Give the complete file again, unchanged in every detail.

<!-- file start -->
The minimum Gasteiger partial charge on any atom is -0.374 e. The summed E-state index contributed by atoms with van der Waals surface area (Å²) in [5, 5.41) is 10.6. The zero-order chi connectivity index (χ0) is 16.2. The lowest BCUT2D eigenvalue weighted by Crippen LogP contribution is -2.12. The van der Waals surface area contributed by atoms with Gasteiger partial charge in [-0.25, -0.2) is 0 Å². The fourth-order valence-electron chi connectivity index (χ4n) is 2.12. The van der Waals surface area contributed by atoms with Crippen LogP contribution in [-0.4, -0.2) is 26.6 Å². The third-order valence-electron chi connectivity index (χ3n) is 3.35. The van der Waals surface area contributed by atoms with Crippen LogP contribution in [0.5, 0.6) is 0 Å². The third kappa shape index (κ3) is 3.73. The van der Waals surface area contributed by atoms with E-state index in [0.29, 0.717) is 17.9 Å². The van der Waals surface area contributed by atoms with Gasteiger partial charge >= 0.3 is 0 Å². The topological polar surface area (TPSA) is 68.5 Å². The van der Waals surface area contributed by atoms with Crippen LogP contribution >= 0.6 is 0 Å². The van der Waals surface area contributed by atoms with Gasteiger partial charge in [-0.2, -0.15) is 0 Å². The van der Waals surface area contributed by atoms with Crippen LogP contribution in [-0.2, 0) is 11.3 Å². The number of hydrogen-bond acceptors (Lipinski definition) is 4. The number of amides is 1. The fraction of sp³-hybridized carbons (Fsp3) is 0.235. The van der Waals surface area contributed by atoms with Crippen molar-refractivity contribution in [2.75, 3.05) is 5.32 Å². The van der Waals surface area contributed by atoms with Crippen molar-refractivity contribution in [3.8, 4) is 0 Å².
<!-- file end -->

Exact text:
The minimum Gasteiger partial charge on any atom is -0.374 e. The summed E-state index contributed by atoms with van der Waals surface area (Å²) in [5, 5.41) is 10.6. The zero-order chi connectivity index (χ0) is 16.2. The lowest BCUT2D eigenvalue weighted by Crippen LogP contribution is -2.12. The van der Waals surface area contributed by atoms with Gasteiger partial charge in [-0.25, -0.2) is 0 Å². The fourth-order valence-electron chi connectivity index (χ4n) is 2.12. The van der Waals surface area contributed by atoms with Crippen LogP contribution in [-0.4, -0.2) is 26.6 Å². The third-order valence-electron chi connectivity index (χ3n) is 3.35. The van der Waals surface area contributed by atoms with Crippen LogP contribution in [0.5, 0.6) is 0 Å². The third kappa shape index (κ3) is 3.73. The van der Waals surface area contributed by atoms with E-state index in [0.29, 0.717) is 17.9 Å². The van der Waals surface area contributed by atoms with Gasteiger partial charge >= 0.3 is 0 Å². The topological polar surface area (TPSA) is 68.5 Å². The van der Waals surface area contributed by atoms with Crippen LogP contribution >= 0.6 is 0 Å². The van der Waals surface area contributed by atoms with Gasteiger partial charge in [-0.2, -0.15) is 0 Å². The van der Waals surface area contributed by atoms with Crippen LogP contribution in [-0.2, 0) is 11.3 Å². The number of hydrogen-bond acceptors (Lipinski definition) is 4. The number of amides is 1. The fraction of sp³-hybridized carbons (Fsp3) is 0.235. The van der Waals surface area contributed by atoms with Crippen molar-refractivity contribution in [2.75, 3.05) is 5.32 Å². The van der Waals surface area contributed by atoms with Crippen molar-refractivity contribution in [3.8, 4) is 0 Å².